Pawsitive Impact's latest program is called ALPHA. The ALPHA program (Adolescent Learning Powered by Humane Advocacy) is a mutually beneficial program for at-risk teens and hard-to-adopt shelter dogs. This program uses humane education to improve the social-emotional health of at-risk youth by developing skills to become resilient, compassionate, and responsible members of the community through training shelter dogs to become more adoptable. Throughout our therapeutic program, at-risk youth and shelter dogs connect and together learn patience, trust, empathy, and perseverance that helps them to be successful in life.
The ALPHA program works with teens in local juvenile detention centers and other youth outreach centers. This is a six week program that meets three days per week. Our curriculum combines humane education with character development. Communication skills are a large part of our program, both with dogs and other humans. The youth are taught to understand dog behavior and body language. This understanding can then be related to understanding themselves better, as well as others. The youth are partnered up throughout the training which also encourages them to learn the skills needed to collaborate and cooperate in order to successfully train their dogs. Responsibility and leadership are other areas of focus. Once participants have completed our program, they are allowed to return to following sessions as mentors or peer leaders. Throughout our program, participants go on field trips and listen to guest speakers that expose them to animal-related careers that they may be interested in, such as shelter workers, veterinarians, vet techs, and dog groomers. Our hope is that they will be exposed to a job that they could pursue and learn the skills necessary to become productive members of society.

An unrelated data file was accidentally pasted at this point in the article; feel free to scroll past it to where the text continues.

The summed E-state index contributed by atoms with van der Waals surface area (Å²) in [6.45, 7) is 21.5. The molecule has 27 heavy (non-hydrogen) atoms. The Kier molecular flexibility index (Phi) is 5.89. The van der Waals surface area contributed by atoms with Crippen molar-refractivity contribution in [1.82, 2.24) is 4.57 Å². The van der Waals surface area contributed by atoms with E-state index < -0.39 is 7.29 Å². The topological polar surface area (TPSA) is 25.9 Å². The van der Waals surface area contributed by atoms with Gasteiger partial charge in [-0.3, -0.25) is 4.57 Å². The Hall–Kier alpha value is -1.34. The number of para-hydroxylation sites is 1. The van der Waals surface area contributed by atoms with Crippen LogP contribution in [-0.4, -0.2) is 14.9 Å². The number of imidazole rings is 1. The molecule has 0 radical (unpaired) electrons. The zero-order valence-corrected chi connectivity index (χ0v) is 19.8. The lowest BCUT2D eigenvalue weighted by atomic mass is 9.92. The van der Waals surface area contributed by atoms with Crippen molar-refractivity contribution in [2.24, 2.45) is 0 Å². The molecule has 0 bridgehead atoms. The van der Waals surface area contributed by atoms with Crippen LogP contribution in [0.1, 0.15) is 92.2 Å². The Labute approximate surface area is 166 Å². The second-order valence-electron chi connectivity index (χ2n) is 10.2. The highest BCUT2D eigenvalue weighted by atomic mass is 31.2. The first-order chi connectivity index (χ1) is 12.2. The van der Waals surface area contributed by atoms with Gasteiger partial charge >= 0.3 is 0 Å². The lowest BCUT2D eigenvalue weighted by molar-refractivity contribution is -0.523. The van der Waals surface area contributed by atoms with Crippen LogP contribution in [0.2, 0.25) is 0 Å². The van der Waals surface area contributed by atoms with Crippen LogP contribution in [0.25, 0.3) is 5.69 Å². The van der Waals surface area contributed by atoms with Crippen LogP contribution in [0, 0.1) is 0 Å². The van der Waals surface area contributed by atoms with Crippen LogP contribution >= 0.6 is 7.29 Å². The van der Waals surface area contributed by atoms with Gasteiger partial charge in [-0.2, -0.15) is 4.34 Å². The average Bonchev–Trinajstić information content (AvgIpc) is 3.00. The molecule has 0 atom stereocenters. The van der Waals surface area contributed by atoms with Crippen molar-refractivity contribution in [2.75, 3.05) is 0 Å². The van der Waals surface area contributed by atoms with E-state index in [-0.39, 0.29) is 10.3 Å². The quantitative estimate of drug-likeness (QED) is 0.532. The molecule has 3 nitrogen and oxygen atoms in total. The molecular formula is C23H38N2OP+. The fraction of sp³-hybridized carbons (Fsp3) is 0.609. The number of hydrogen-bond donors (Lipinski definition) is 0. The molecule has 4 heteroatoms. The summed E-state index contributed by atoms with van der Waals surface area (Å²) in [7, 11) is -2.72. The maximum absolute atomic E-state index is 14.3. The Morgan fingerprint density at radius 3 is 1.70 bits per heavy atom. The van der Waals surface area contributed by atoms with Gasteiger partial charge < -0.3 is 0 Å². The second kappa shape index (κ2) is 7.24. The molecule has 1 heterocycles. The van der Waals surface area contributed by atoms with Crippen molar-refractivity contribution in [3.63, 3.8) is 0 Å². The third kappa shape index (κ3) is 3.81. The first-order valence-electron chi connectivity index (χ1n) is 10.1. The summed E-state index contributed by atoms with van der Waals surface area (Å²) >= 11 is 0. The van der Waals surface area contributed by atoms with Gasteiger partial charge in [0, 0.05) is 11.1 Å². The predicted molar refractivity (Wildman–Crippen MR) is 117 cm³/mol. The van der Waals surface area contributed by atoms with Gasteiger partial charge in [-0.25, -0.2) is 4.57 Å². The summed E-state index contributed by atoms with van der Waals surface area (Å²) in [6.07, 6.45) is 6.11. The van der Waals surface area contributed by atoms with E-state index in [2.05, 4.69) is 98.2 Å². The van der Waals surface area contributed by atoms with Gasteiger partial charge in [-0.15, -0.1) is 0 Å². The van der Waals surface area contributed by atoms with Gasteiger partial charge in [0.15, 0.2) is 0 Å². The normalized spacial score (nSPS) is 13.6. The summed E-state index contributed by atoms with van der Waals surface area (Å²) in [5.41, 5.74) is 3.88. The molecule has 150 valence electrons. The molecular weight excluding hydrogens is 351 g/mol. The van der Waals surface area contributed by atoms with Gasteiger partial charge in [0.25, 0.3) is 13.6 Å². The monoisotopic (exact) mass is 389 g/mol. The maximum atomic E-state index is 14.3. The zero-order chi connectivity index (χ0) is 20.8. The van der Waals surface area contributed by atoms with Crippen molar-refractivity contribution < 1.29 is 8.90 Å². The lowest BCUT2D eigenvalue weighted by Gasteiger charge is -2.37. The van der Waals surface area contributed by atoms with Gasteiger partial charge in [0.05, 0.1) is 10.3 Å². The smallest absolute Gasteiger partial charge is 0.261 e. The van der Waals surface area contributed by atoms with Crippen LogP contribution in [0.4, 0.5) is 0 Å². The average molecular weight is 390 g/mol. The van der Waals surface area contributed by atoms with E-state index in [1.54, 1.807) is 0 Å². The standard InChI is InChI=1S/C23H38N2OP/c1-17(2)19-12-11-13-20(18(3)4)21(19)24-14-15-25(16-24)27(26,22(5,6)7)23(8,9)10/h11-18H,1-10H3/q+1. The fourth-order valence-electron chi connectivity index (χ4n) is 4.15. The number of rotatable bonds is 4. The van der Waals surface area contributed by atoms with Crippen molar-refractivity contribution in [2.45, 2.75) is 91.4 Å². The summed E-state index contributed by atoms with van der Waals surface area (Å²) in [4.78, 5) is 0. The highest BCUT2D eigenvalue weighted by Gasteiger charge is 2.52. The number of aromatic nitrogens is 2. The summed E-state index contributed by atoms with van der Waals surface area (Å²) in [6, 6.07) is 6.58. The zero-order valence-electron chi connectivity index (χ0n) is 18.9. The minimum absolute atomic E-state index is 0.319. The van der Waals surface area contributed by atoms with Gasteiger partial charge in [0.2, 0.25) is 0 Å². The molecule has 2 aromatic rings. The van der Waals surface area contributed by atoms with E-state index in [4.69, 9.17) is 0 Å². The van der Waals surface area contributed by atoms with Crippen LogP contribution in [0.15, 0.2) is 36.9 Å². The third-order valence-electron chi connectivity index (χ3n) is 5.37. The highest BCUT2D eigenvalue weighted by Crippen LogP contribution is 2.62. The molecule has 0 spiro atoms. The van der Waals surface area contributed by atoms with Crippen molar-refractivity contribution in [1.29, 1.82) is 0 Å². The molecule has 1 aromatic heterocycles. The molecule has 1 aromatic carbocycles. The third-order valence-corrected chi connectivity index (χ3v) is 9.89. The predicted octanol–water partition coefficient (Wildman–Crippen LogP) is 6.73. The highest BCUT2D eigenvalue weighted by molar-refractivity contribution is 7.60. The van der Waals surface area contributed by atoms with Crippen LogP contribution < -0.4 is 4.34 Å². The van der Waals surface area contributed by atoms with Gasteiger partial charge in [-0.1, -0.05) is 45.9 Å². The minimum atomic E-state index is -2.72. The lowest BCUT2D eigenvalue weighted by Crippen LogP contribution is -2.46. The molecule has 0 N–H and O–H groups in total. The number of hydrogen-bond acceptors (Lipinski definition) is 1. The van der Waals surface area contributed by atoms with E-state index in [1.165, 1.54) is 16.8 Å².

The ultimate goal of our organization is to empower at-risk youth and help them to feel successful. Both of our programs encourage participants to set goals for both themselves and their dogs. Some are short term goals, such as teaching the dog to do a specific task, and others are long term goals like getting the dog adopted or finding a potential career path for themselves when they become adults. Reaching those goals may not always be easy, but they develop patience, perseverance and a sense of self worth along the way.
The Reading Ambassador Dog (RAD) Program was first launched in 2009. RAD, in cooperation with local elementary and middle schools and after-school programs, employs animal-assisted therapy to improve the reading and comprehension skills of struggling students. Under the current program structure, participants practice reading aloud to certified therapy dogs for 15 minutes, two to three times per week, for cycles of 10 to 25 weeks per year. Learning occurs in a very safe, non-threatening environment. Past results indicate a direct correlation between increased confidence and ability and the fact that the dogs don’t judge the children but just listen.
Many of the children who participate live in economically disadvantaged neighborhoods and are exposed to dog fighting, neglect and animal abuse. In an effort to raise more awareness around the value animals play in their lives, we incorporate an education component focused on humane treatment, safe handling and best care practices.
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